Well, that didn't take long. Paul George was expected to be traded at the start of free agency, as teams scrambled to upgrade their roster, and with George having made his intentions clear to the Pacers that he was not going to re-sign in Indiana with the Los Angeles Lakers as his preferred destination.
But no one expected Oklahoma City to be the team to step up to acquire the 27-year-old forward. Sam Presti and the Thunder did just that, sending Victor Oladipo and Domantas Sabonis to the Pacers. Here are three takeaways from the deal.
1. The Thunder are title contenders again
This was an out-of-nowhere move from Presti, who went into free agency knowing that Russell Westbrook could leave after next season and without much wiggle room below the luxury tax to re-sign his own players. Despite all that, he managed to land a superstar in his prime (without giving up a future draft pick) and made a bet on the Westbrook-George partnership succeeding.
In a vacuum, acquiring George represents a significant recovery for the loss of Kevin Durant. Pairing the reigning MVP -- who averaged 31.6 points, 10.4 assists and 10.7 rebounds last season -- with one of the best two-way forwards in the league in George means the Thunder won't be a one-man show next season. But George and Westbrook will be an unrestricted free agent after the 2017-18 season and the Lakers still loom as a favorite to land him next summer.
George is a great second fiddle who can play off the ball and a valuable perimeter defender. Plus, with the Thunder needing to carve out additional cap space to re-sign Andre Roberson, Presti was able to save the Thunder $4 million in salary for 2017-18.
NBA exec on Paul George deal: "World's smartest salary dump by OKC."- Tim MacMahon (@espn_macmahon) July 1, 2017
The Thunder pulled off a stunning trade on Friday night. Now, they have to see if their new star pairing pans out, perhaps convincing both players to stay in Oklahoma City long term.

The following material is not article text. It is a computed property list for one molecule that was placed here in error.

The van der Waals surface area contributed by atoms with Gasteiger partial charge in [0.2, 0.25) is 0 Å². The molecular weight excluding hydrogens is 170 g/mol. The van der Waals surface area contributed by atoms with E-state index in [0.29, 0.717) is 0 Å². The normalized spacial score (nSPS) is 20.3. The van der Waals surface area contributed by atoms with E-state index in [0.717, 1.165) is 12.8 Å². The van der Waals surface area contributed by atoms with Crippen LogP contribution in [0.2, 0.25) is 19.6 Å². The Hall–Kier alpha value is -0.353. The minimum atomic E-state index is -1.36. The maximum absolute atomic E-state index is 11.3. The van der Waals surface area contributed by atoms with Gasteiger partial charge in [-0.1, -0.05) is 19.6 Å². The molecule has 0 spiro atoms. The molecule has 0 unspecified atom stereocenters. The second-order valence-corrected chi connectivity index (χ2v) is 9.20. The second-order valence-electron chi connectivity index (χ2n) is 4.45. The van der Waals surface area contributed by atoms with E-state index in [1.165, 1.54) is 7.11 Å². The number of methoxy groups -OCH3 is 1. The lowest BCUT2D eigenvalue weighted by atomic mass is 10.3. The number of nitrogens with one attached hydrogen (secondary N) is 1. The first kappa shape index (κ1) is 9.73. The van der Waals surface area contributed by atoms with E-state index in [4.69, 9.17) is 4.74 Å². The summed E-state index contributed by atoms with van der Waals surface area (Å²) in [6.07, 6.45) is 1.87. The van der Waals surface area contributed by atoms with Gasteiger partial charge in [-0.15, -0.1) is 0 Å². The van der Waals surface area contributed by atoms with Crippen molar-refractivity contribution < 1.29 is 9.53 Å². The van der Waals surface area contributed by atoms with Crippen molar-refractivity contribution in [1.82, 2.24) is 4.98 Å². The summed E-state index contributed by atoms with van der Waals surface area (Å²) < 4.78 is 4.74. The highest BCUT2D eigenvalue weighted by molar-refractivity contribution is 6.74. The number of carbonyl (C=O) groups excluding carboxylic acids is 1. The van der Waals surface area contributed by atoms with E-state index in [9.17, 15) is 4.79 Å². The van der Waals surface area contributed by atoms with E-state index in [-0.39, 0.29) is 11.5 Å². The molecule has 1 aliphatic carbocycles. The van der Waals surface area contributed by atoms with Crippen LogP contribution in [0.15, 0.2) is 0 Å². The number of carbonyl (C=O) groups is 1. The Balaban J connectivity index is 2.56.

2. The Pacers ended up with a minimal return for a franchise player
Once George made his intentions clear he wouldn't re-sign, the Pacers lost any leverage in the trade market. There were early reports of the Cavs being interested and offering Kevin Love in return. The Clippers and Wizards wanted to get in on the proceedings. The Lakers were offering Jordan Clarkson, Julius Randle and picks. The Celtics have their plethora of young players and draft picks, but were reluctant to part with significant assets to land a star.
The trade offers being reported were not particularly appealing, but even though general manager Kevin Pritchard was up against it, there was an expectation that teams were willing to take a one-year bet on George -- despite his insistence on joining the Lakers next season -- and that a market would materialize for the Pacers to land a combination of young prospects with upside and draft picks.
Instead, Pritchard did not add a pick and got Oladipo, who will earn $21 million for each of the next three seasons, and at 25, might never outperform his contract value. They also got Sabonis, who is an interesting prospect but not a blue-chipper who can turn a franchise around. The return feels especially thin given the number of teams the Pacers were talking to. Indiana was facing a long rebuild either way, but this trade means the challenge just got much tougher.
3. The Lakers and Celtics are still lying in wait
The Lakers traded D'Angelo Russell to the Nets in order to clear Timofey Mozgov's contract off the books as they prepared to open up cap space for the summer of 2018 and the potential recruiting of LeBron James and George. There was also a scenario where the Lakers would acquire George via trade this summer. Instead, he's off to the Thunder, who will hold his Bird Rights next year. George will face plenty of questions when he arrives in Oklahoma City about his stated preference to join the Lakers eventually, and while he won't provide any answers, the Lakers will also have to wait a season before finding out if they can get back to relevance.
As for the Celtics, they watched Blake Griffin re-sign with the Clippers, Jimmy Butler get traded to Minnesota earlier this week, and George go West to join the Thunder. They have a meeting scheduled with Gordon Hayward this weekend, but even as Danny Ainge has toed the line of keeping the Celtics competitive while maintaining draft assets and financial flexibility moving forward, he has missed out again on acquiring a star. We may look back on this in a year when George is in Los Angeles and applaud Ainge for not mortgaging a significant part of the future for a one-year rental that still didn't help them dethrone LeBron and the Cavs in the East. Or we might add this to the long list of missed opportunities for the Celtics when they had the available assets to assemble a championship contender.